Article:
Most primary school pupils ‘won’t return before September’ warns minister – The Sun

A MINISTER has warned that most primary school pupils might not return to class before September.

Nick Gibb, minister for schools, admitted that it was "difficult to say" whether all children between 4 and 11 could head back to school before the summer holidays.

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Speaking at the education select committee yesterday, Mr Gibb claimed he could not say "for certain" when schools would reopen until the latest data on the transmission of the virus had been properly scrutinised.

He warned that a full reopening of schools was based on a consistent reduction in the R rate – the reproduction number of the virus.

He said: "We don’t know until we see more evidence of the R effect continuing to reduce."

Mr Gibb also said that "remote education" is likely to continue "for the majority of pupils and young people probably until the end of the summer term".

"We do want young children to come back into school if the science indicates that it's safe to do so", he added.

Echoing education secretary Gavin Williamson's call for a "cautious approach" in reopening, Mr Gibb said the key was assuring that "returning children to school does not result in an increase in the R factor".

But many have been left confused as the government have yet failed to definitively confirm whether the phased return of the first three year groups will even go ahead on June 1.

Asked by committee chair Robert Halfon MP why the reopening had been presented as a "fait accompli", Mr Gibb responded that the reopening would be confirmed later today following a review of the 'R' rate by the Scientific Advisory Group (SAGE).

'COUNCIL BACKLASH'

The Prime Minister's announcement earlier this month that it was the government's "ambition" to reopen schools was initially met with a furious backlash from teaching unions and local councils.

More than 50 councils claimed they would refuse to reopen on June 1, citing safety concerns, and would either advise against opening or leave the decision in the hands of headteachers.

But Mr Gibb appeared optimistic when asked about a potential stand-off between schools and councils.

He told the committee: "I am confident the vast majority of local authorities are planning to open for Reception, Year 1 and Year 6 on June 1, and for young people in Year 10 and Year 12 to come back for part of the time for face-to-face teaching."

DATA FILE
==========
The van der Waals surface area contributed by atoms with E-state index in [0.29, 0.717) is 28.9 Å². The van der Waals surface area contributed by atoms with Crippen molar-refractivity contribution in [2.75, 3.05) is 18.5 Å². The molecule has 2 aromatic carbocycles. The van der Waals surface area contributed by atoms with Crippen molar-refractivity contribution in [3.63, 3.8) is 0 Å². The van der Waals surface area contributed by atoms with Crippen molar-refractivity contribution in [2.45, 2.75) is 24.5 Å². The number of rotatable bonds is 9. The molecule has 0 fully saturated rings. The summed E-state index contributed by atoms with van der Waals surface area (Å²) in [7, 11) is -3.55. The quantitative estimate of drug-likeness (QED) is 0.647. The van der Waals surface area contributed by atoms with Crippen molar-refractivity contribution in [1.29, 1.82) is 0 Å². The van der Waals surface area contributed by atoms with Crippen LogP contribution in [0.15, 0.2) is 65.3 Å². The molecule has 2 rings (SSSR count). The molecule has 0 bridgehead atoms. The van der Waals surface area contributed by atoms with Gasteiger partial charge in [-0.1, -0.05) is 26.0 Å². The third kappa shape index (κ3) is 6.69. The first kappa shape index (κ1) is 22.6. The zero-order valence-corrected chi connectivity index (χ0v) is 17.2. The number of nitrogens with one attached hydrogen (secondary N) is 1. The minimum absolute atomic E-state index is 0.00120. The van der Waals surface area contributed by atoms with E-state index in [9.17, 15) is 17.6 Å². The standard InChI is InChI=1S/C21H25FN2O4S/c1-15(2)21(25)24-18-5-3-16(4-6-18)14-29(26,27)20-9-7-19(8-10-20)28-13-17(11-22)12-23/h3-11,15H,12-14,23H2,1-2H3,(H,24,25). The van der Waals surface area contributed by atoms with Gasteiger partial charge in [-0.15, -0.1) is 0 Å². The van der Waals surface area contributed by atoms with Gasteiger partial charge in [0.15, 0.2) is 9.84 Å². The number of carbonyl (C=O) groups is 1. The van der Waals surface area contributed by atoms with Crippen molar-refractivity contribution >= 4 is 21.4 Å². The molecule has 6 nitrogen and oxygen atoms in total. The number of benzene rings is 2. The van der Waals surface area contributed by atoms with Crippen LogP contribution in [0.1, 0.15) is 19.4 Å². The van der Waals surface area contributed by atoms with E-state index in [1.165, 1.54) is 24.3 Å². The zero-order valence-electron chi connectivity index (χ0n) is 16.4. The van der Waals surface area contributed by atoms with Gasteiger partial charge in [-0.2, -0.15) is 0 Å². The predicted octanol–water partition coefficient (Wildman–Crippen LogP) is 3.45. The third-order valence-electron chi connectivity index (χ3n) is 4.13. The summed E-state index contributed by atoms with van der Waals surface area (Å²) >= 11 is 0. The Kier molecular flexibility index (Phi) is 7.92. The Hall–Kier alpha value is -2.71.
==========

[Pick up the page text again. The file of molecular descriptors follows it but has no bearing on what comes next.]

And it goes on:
"Last night the Prime Minister said while he “'would like to' reopen schools before the summer holidays, the decision was dependent upon the R rate."

It comes as education secretary Gavin Williamson admitted at Tuesday's press conference that only “small numbers” of children will head back to class when England reopens its schools.

Official government guidance requires schools to reorganise buildings to allow a maximum of 15 children in class.

Mr Williamson also said “nervous” parents will not be punished if they keep their kids home.

But he added that the Covid-19 crisis could last another year and schools must start gradually reopening to stop kids falling “tragically” behind.

Primaries will be allowed to stay shut past June 1 only if they have “practical problems” sorting out the new class size cap, he said.

Mr Williamson went on: “When you see other countries around the world who are quite a number of weeks ahead of us in terms of bringing schools back, you see small numbers of pupils in school for the first few weeks.

“And then that rapidly starts to increase when people realise how much their children are missing out by not being in school.”

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But the government have insisted they are taking a "cautious" approach by only sending a few year groups back into schools from next week.

Equally, Mr Williamson claims that – should schools not reopen soon- children could fall behind, which would be "incredibly tragic".

It comes as the UK is gradually easing out of lockdown, with non-essential shops set to reopen on June 15.



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